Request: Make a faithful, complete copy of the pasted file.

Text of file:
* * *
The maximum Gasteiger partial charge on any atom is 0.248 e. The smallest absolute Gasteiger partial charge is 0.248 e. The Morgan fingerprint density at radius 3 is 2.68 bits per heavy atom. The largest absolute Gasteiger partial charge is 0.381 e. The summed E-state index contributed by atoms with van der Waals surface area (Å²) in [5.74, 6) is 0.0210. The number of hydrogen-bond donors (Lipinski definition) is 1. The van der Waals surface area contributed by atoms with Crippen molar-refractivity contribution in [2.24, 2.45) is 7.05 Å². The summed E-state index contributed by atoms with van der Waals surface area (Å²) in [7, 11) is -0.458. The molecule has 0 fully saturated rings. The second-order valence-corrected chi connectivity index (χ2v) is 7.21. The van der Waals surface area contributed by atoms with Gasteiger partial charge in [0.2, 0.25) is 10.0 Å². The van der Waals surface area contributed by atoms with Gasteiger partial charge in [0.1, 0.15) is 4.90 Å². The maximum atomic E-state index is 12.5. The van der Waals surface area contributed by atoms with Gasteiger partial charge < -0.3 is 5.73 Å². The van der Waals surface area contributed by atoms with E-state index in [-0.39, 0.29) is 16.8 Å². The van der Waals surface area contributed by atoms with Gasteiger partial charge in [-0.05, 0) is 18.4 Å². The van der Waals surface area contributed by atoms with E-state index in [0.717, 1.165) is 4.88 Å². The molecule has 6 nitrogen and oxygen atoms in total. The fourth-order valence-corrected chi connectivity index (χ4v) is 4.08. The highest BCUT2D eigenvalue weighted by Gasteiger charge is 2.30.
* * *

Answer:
The maximum Gasteiger partial charge on any atom is 0.248 e. The smallest absolute Gasteiger partial charge is 0.248 e. The Morgan fingerprint density at radius 3 is 2.68 bits per heavy atom. The largest absolute Gasteiger partial charge is 0.381 e. The summed E-state index contributed by atoms with van der Waals surface area (Å²) in [5.74, 6) is 0.0210. The number of hydrogen-bond donors (Lipinski definition) is 1. The van der Waals surface area contributed by atoms with Crippen molar-refractivity contribution in [2.24, 2.45) is 7.05 Å². The summed E-state index contributed by atoms with van der Waals surface area (Å²) in [7, 11) is -0.458. The molecule has 0 fully saturated rings. The second-order valence-corrected chi connectivity index (χ2v) is 7.21. The van der Waals surface area contributed by atoms with Gasteiger partial charge in [0.2, 0.25) is 10.0 Å². The van der Waals surface area contributed by atoms with Gasteiger partial charge in [0.1, 0.15) is 4.90 Å². The maximum atomic E-state index is 12.5. The van der Waals surface area contributed by atoms with Gasteiger partial charge < -0.3 is 5.73 Å². The van der Waals surface area contributed by atoms with E-state index in [-0.39, 0.29) is 16.8 Å². The van der Waals surface area contributed by atoms with Gasteiger partial charge in [-0.05, 0) is 18.4 Å². The van der Waals surface area contributed by atoms with E-state index in [0.717, 1.165) is 4.88 Å². The molecule has 6 nitrogen and oxygen atoms in total. The fourth-order valence-corrected chi connectivity index (χ4v) is 4.08. The highest BCUT2D eigenvalue weighted by Gasteiger charge is 2.30.